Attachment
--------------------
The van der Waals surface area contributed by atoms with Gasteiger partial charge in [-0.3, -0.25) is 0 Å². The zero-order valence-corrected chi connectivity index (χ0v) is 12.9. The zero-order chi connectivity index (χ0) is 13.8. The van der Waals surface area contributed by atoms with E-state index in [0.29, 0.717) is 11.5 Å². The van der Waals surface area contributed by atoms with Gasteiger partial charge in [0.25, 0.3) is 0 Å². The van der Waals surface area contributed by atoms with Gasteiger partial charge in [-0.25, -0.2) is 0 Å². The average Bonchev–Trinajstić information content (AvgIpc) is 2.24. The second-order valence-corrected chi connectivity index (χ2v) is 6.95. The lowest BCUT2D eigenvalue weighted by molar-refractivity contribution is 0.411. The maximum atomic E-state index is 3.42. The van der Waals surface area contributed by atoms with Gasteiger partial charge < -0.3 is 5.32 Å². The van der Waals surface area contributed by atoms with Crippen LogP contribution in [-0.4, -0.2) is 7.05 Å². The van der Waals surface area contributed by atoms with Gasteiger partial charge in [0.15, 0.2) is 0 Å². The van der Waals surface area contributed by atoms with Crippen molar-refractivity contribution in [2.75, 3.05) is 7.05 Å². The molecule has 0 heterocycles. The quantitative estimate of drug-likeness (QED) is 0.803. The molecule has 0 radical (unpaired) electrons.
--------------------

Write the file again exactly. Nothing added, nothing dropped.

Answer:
The van der Waals surface area contributed by atoms with Gasteiger partial charge in [-0.3, -0.25) is 0 Å². The zero-order valence-corrected chi connectivity index (χ0v) is 12.9. The zero-order chi connectivity index (χ0) is 13.8. The van der Waals surface area contributed by atoms with E-state index in [0.29, 0.717) is 11.5 Å². The van der Waals surface area contributed by atoms with Gasteiger partial charge in [0.25, 0.3) is 0 Å². The van der Waals surface area contributed by atoms with Gasteiger partial charge in [-0.25, -0.2) is 0 Å². The average Bonchev–Trinajstić information content (AvgIpc) is 2.24. The second-order valence-corrected chi connectivity index (χ2v) is 6.95. The lowest BCUT2D eigenvalue weighted by molar-refractivity contribution is 0.411. The maximum atomic E-state index is 3.42. The van der Waals surface area contributed by atoms with Gasteiger partial charge < -0.3 is 5.32 Å². The van der Waals surface area contributed by atoms with Crippen LogP contribution in [-0.4, -0.2) is 7.05 Å². The van der Waals surface area contributed by atoms with Gasteiger partial charge in [0.15, 0.2) is 0 Å². The van der Waals surface area contributed by atoms with Crippen molar-refractivity contribution in [2.75, 3.05) is 7.05 Å². The molecule has 0 heterocycles. The quantitative estimate of drug-likeness (QED) is 0.803. The molecule has 0 radical (unpaired) electrons.